CNBC Disruptor 50

The race to zero in endless online brokerage-fee war already has been won

Key Points
  • Robinhood has 2 million users for its free stock-trading platform.
  • An all-out price war among online brokers has led giants such as Fidelity and Schwab to cut trading fees by near-40 percent.
  • Both online brokers now offer sub-$5 trades.
  • The financial start-up has been valued at $1.3 billion.
  • It's attracted some celebrity investors, including Snoop Dogg, Nasir "Nas" Jones and Jared Leto.
Disruptor 50: Robinhood's CEO on the future of stock trading

The online brokerage industry has been in what analysts describe as an "all out" price war this year. But in the race to zero, there is already a clear winner: Robinhood, a zero-commission stock-trading app.

Baiju Bhatt and Vlad Tenev, former classmates at Stanford University, founded two start-ups selling trading software to hedge funds. Now they are having success selling to investors pretty far down from Wall Street's 0.0001 percent.

"Younger Americans, millennials, are our customers," said Bhatt, co-founder of Robinhood, which they launched in 2013 and is the No. 43 start-up on the 2017 CNBC Disruptor 50 list. "People between 18 and 35, all around the U.S.," are the primary clients, Bhatt said.

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The fee slashing has already hit stocks of online brokerage companies. In early February, after Charles Schwab cut its trade commission to $6.95, the shares of E-Trade Financial and TD Ameritrade tanked. Later that month, Fidelity announced a cut to its base stock-trading commission rate from $7.95 to $4.95 per trade. Schwab then responded by matching Fidelity's rates.

Even as the markets surged this year, stocks of online brokers haven't boomed. E-Trade Financial has managed a small gain, while TD Ameritrade is down more than 12 percent and Interactive Brokers is down more than 4 percent.

One of the things brokers lowering their fees may not want investors to know is that there may already be better options, especially for investors who decide based on fees alone. In addition to Robinhood's free trading, Interactive Brokers, which has historically offered the lowest fees, now boasts a $1 trading fee.

The price war would not be occurring without the huge move by investors into low-cost, exchange-traded funds, which can be bought and sold throughout the day. ETFs are on pace for $3 trillion in assets by the end of this year, and have already taken in more than $170 billion from investors in 2017. ETFs are amassing assets at a clip of more than $1 billion a day.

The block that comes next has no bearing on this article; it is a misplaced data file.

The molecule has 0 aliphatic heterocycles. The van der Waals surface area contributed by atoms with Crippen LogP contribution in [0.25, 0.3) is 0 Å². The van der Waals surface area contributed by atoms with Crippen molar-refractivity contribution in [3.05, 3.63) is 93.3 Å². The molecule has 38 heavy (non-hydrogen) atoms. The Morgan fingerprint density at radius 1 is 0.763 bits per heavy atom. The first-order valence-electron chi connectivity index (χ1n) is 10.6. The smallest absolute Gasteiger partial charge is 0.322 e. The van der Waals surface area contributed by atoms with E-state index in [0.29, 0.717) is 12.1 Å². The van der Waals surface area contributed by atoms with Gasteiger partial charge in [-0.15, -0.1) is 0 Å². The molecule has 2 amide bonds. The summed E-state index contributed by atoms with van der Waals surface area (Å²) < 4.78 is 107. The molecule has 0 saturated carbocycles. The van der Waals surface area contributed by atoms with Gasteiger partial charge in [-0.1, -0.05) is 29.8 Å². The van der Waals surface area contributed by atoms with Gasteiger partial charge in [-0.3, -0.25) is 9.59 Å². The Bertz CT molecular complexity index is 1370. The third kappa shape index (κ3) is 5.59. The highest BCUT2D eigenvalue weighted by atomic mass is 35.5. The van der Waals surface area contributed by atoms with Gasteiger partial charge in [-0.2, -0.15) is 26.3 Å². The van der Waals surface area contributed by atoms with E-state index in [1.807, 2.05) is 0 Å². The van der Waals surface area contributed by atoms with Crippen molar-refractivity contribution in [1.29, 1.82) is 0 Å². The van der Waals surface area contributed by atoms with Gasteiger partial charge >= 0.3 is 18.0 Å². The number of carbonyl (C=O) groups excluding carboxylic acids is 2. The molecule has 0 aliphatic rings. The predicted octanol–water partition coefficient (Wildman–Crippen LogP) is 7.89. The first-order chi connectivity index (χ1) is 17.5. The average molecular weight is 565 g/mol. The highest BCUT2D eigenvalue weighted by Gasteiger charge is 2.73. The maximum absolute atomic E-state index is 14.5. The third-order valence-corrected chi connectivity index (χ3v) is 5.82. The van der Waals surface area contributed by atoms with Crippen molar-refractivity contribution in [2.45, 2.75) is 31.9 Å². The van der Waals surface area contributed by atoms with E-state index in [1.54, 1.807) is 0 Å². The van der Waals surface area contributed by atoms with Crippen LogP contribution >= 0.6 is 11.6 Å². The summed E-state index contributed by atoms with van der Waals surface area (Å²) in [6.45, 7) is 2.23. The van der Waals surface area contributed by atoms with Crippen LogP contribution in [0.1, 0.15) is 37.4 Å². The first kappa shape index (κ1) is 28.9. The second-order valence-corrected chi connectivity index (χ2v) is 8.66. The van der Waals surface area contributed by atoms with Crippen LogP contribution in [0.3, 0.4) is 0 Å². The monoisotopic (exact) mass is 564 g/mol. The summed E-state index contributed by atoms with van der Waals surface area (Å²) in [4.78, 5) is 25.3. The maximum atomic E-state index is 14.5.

Traditional financial companies, such as the Vanguard Group, do offer free trading on their platform when investors are buying their proprietary products, such as ETFs, and for select client groups.

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One of the reasons Robinhood is able to charge a zero commission is its lack of brick-and-mortar locations. Its business model has attracted some celebrity investors, including Snoop Dogg, Nasir "Nas" Jones and Jared Leto.

It is also attracting more, sophisticated investors through Robinhood Gold, a premium paid service that offers margin and extended-hours trading. It's priced at $10 per month, and the company says since launching last September, it's become the biggest revenue stream and accounts for half of the trading volume on the Robinhood platform.

"Letting customers borrow — that's one of the main ways we make money," Bhatt said.

Other financial start-ups are moving into that area as well: Wealthfront recently launched a service allowing its clients to borrow against their portfolios.

Financial professionals have expressed concern about the endless fee war encouraging investors to trade more than is wise or necessary, as well as about the move to margin lending as a sign of an overheated stock market.